OK, We Get it Already. The Perot Science Museum is Freakin' Wonderful.

Had it again last night. The nightmare. The one where I work for The Dallas Morning News. Woke up with the sweats. It's always the same. The story meeting.

In my dream the editor leading the meeting is this huge dude named Bob-George in a baggy gray suit and wingtips with pop-bottle glasses and gigantic teeth. I'm standing way in the back. There are like 100 people in there. I keep squiggling around trying to hide behind the canasta news team so Bob-George won't see me.

He starts with the city editor. "What have you got for me today about the Perot Museum being wonderful?"

The city editor is all pasty-faced and shaky-voiced. "Bob-George, we have run a piece every day for the last month with a different reason why the new Perot Museum of Nature and Science downtown is wonderful and people have to go see it ..."

"SILENCE, varlet!" Bob-George roars, his enormous teeth clacking loudly. "I don't want to hear about what you've done for me in the last month! What are you going to do for me today?"

"I ... I ..."

"Silence! I have heard from a lot of people that the museum is a lot more wonderful than your weak-ass stories have said it is."

"That could be a story, Bob-George."

"What could be a story?"

"Insiders complain news coverage so far understates wonderfulness of Perot Museum."

A little video to help you remember what the Morning News thinks about the Perot museum, in case you don't have time to read all the stories.

"Do it!" Bob-George is looking around. "You over there!"

Me? Oh, no, please, please. Oh, thank God. He's looking at the executive committee of the upper house of the editorial page staff.

"WHAT HAVE YOU GOT FOR ME?" he roars with a terrible clacking of those gigantic choppers.

The dean of the editorial executive committee steps forward, shaking in her Uggs. "We have a lead editorial condemning scientists for not coming up with enough new science to meet the display needs of the Perot Museum."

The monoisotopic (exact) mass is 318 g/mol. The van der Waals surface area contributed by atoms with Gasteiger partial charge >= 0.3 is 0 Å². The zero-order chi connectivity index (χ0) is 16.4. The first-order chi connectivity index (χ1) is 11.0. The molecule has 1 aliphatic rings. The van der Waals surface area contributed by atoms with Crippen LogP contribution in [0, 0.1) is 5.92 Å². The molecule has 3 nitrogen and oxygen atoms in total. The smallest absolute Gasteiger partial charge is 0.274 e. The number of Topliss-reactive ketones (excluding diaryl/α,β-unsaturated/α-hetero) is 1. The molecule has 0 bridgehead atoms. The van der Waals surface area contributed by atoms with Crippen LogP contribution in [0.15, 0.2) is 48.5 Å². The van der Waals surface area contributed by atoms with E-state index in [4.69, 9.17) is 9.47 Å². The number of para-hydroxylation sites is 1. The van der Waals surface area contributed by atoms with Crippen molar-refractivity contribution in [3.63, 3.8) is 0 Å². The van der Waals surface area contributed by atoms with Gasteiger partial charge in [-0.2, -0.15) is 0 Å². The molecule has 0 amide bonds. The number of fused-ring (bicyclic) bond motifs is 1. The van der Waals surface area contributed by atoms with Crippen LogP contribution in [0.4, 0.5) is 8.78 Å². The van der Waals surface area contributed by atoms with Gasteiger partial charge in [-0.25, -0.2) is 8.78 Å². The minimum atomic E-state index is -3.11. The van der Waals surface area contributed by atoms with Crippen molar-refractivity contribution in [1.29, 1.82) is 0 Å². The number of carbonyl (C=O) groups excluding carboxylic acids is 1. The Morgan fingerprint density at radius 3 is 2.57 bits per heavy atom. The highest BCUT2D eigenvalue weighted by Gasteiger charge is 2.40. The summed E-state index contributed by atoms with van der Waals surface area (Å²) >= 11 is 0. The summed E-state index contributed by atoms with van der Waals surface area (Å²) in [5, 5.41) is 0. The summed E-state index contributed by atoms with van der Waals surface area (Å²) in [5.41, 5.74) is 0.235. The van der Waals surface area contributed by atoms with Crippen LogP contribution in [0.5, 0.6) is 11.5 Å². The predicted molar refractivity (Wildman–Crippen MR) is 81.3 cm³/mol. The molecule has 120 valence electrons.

"Hmmm." Bob George works his jaw and rubs his chin. "Lazy egg-head scientists lag behind go-ahead Perot?"

"Exactly that, Bob-George."

"Do it."

He's scanning the room again. I'm trying to ooch in deeper behind the canasta team. He spots the garden editor.

"YOU!" he bellows.

"My chickens like it," she says.

"Even chickens like Perot? Go for it! I want that story."

Wait, what's she doing? She's nodding toward me! She's doing a thing at me with her thumb. She's pointing me out to Bob-George! Stop it! This is the part in the dream where I get the sweats.


Oh, God. My mouth is dry. My knees are quaky. I'm not about to cry, am I? So humiliating. Got to think of something positive to say today about the Perot Museum. Got to think. Got to think.

"NOW," Bob-George roars, the teeth banging together like pots and pans. "POSITIVE ABOUT PEROT! NOW!"

"Bob-George," I say, "if you look at it from the freeway, it looks like it's sort of falling down, but it must not be, because it's been standing there like that for weeks. Months really. So, I could do a piece, 'PEROT MUSEUM NOT REALLY FALLING DOWN.'"

"THAT SUCKS! It's negative! You're always negative! You know my orders. I want something positive about the Perot museum from every single staff member at The Dallas Morning News every single day from now to eternity."

"But, Bob-George ..."

"POSITIVE," he roars. "I said positive!"

The huge teeth are clacking in closer and closer to me. His mouth is suddenly the size of a double-sided refrigerator with both doors open. I can see his soft palate. The teeth are closing around me! I'm soaking wet!

Oh, oh, thank goodness, it's Dorothy, my dog, licking my face. She's waking me up! It was only a dream, only a dream. I don't really work for The Dallas Morning News! I don't really have to come up with a positive story about the new Perot Museum of Nature and Science every day from here to eternity. It was only a terrible nightmare.

But think if it were not. What if I really did have to write all those positive stories about the Perot Museum! Or worse! What if I had to read them? Oh, God, I wish I hadn't even thought of that. Here comes another nightmare, I just know it.



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Jim Schutze has been the city columnist for the Dallas Observer since 1998. He has been a recipient of the Association of Alternative Newsweeklies’ national award for best commentary and Lincoln University’s national Unity Award for writing on civil rights and racial issues. In 2011 he was admitted to the Texas Institute of Letters.
Contact: Jim Schutze